This is a rush transcript from "Hannity," March 11, 2011. This copy may not be in its final form and may be updated.
SEAN HANNITY, HOST: Tonight, here with me in studio is Mary Kissel, and she is a Wall Street Journal editorial board member who just returned from Asia where she ran the Journal's Asia opinion section. Thank you for being with us. So, you know this section very well.
Let me ask you this, so many people are affected and the relationship between Japan and the United States is critical, this affects us on a whole variety of levels. This is going to have a deep impact. And the U.S. obviously wants to help its friends and allies there.
MARY KISSEL, THE WALL STREET JOURNAL: Yes. That's right. And I think one of the big changes this time around is that the government of Japan has said and we want your help. If you remember back in 1995 in the Kobe earthquake, the officials back then were very slow to react, they were heavily criticized. And I think the government of Naoto Kan this time has realized the scale of the disaster and he's embracing U.S. help. But you are right, it is important for us to support Japan. They are our strongest and most important ally in North Asia.
HANNITY: Especially when it comes to the nuclear site of this and the radiation fallout. And obviously, when you have, you know, 1,000 times the amount of radiation in the air that you normally would that creates a massive danger. You know, look at this devastation, you watch the tsunami come onshore. And I've seen these pictures that's in the airport, but literally lifting up houses and lifting up trucks and cars and just with seemingly no difficulty, it just gives you an idea the force of this thing.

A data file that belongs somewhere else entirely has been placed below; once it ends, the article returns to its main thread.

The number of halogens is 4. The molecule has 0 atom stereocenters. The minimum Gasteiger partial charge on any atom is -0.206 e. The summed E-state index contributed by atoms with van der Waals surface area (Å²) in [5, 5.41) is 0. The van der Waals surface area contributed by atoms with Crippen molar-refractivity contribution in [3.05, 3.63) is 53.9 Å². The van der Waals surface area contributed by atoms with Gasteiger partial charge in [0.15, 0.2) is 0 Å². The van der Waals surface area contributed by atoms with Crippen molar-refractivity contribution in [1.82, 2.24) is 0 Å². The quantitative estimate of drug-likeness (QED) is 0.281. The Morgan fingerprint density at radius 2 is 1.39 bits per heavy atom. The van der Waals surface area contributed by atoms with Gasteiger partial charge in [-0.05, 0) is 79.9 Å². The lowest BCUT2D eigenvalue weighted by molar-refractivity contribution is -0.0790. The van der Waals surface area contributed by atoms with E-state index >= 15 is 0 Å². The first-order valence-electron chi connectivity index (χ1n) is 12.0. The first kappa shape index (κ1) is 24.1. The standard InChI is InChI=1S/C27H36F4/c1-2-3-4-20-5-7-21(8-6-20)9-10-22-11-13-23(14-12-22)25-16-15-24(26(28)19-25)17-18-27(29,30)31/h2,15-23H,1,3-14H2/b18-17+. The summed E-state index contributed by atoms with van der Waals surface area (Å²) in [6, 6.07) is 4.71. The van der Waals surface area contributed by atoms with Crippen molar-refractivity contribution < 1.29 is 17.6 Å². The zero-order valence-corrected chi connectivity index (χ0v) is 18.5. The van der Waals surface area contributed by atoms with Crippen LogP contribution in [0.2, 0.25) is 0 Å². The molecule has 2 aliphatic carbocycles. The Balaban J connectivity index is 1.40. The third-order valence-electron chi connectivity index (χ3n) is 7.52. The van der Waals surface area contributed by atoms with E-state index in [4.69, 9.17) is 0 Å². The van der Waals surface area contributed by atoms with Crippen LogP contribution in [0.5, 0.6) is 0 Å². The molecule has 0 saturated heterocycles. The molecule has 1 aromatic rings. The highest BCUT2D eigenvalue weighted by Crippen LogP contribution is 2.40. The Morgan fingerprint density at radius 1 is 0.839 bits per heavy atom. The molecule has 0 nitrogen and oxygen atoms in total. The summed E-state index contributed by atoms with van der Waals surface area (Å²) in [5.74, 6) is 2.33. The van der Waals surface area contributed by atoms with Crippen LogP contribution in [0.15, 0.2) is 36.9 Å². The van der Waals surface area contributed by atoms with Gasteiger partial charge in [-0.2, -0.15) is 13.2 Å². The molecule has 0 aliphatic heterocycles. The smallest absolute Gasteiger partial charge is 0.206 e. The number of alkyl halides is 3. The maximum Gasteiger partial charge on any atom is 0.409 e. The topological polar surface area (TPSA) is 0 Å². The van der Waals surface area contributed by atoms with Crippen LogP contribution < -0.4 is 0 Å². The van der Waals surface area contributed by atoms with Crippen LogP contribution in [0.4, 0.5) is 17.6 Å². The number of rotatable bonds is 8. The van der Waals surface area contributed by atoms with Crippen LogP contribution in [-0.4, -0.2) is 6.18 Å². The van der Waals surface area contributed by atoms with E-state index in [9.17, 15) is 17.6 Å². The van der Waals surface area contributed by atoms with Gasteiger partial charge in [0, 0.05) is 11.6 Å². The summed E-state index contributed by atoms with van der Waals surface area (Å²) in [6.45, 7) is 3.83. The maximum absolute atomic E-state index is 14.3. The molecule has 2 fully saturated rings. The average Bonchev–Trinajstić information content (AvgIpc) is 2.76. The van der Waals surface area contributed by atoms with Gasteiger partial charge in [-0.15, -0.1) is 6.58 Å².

KISSEL: Yes, well, that's right. I mean, Japan also though, you have to remember, was as prepared as one possibly could be for this sort of disaster. Their level of expertise there is very high. And you also have U.S. forces, Japan which is steaming over there. You have other ships the Pacific Command is sending in to help. So, it's not as if they're dealing with this on their own.
HANNITY: How about the economics of this for Japan which you know, after their lost decade have never really fully financially recovered.
KISSEL: Well, it is not just a lost decade, Sean, it is the last 15 to 20 years.
HANNITY: Well, the lost decade that never ended.
KISSEL: Yes. Right. It's lost decade have never ended. Well, undoubtedly this is going to be a big hit to their industrial production. They're going to have to muster a lot of people to come together and to help rebuild Japan. They have as you say, big issues, they have 200 percent debt to GDP. They're having problems in the legislature passing, getting their budget through. There's been a lot of bickering back and forth. I think the hope is here, that in the short term, both of the parties can come together and work to, you know, rebuild the country. It's just an extraordinary disaster.
HANNITY: All right. Thank you for your expertise and your time tonight.
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